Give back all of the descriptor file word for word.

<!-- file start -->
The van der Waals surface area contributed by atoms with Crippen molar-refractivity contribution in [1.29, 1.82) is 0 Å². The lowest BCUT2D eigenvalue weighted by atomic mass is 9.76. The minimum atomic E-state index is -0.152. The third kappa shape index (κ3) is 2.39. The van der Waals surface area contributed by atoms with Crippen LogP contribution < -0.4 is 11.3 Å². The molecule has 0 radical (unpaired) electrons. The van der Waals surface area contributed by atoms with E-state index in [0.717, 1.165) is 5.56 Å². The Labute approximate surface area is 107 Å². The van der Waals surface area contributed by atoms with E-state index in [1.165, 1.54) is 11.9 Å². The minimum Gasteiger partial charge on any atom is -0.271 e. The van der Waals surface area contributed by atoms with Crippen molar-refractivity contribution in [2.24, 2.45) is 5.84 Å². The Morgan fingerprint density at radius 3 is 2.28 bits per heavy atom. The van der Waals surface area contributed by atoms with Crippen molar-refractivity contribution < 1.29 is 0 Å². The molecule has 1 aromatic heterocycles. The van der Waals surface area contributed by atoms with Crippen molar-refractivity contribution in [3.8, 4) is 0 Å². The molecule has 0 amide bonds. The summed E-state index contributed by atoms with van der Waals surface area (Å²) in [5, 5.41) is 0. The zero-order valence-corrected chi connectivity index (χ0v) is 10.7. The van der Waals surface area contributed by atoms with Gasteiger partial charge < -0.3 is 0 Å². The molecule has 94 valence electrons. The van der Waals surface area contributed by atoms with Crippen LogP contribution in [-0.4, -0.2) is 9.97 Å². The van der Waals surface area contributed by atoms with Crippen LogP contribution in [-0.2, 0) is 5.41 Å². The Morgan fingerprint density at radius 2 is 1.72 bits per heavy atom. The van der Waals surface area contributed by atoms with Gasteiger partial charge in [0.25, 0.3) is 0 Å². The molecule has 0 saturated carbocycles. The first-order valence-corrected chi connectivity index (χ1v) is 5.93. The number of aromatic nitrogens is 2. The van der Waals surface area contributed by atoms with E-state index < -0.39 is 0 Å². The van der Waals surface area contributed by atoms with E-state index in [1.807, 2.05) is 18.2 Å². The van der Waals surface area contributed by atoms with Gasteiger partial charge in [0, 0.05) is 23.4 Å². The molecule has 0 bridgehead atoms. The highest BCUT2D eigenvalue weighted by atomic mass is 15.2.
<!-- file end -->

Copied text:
The van der Waals surface area contributed by atoms with Crippen molar-refractivity contribution in [1.29, 1.82) is 0 Å². The lowest BCUT2D eigenvalue weighted by atomic mass is 9.76. The minimum atomic E-state index is -0.152. The third kappa shape index (κ3) is 2.39. The van der Waals surface area contributed by atoms with Crippen LogP contribution < -0.4 is 11.3 Å². The molecule has 0 radical (unpaired) electrons. The van der Waals surface area contributed by atoms with E-state index in [0.717, 1.165) is 5.56 Å². The Labute approximate surface area is 107 Å². The van der Waals surface area contributed by atoms with E-state index in [1.165, 1.54) is 11.9 Å². The minimum Gasteiger partial charge on any atom is -0.271 e. The van der Waals surface area contributed by atoms with Crippen molar-refractivity contribution in [2.24, 2.45) is 5.84 Å². The Morgan fingerprint density at radius 3 is 2.28 bits per heavy atom. The van der Waals surface area contributed by atoms with Crippen molar-refractivity contribution < 1.29 is 0 Å². The molecule has 1 aromatic heterocycles. The van der Waals surface area contributed by atoms with Crippen molar-refractivity contribution in [3.8, 4) is 0 Å². The molecule has 0 amide bonds. The summed E-state index contributed by atoms with van der Waals surface area (Å²) in [5, 5.41) is 0. The zero-order valence-corrected chi connectivity index (χ0v) is 10.7. The van der Waals surface area contributed by atoms with Gasteiger partial charge < -0.3 is 0 Å². The molecule has 94 valence electrons. The van der Waals surface area contributed by atoms with Crippen LogP contribution in [-0.4, -0.2) is 9.97 Å². The van der Waals surface area contributed by atoms with Crippen LogP contribution in [-0.2, 0) is 5.41 Å². The Morgan fingerprint density at radius 2 is 1.72 bits per heavy atom. The van der Waals surface area contributed by atoms with Gasteiger partial charge in [0.25, 0.3) is 0 Å². The molecule has 0 saturated carbocycles. The first-order valence-corrected chi connectivity index (χ1v) is 5.93. The number of aromatic nitrogens is 2. The van der Waals surface area contributed by atoms with E-state index < -0.39 is 0 Å². The van der Waals surface area contributed by atoms with E-state index in [1.807, 2.05) is 18.2 Å². The van der Waals surface area contributed by atoms with Gasteiger partial charge in [0, 0.05) is 23.4 Å². The molecule has 0 bridgehead atoms. The highest BCUT2D eigenvalue weighted by atomic mass is 15.2.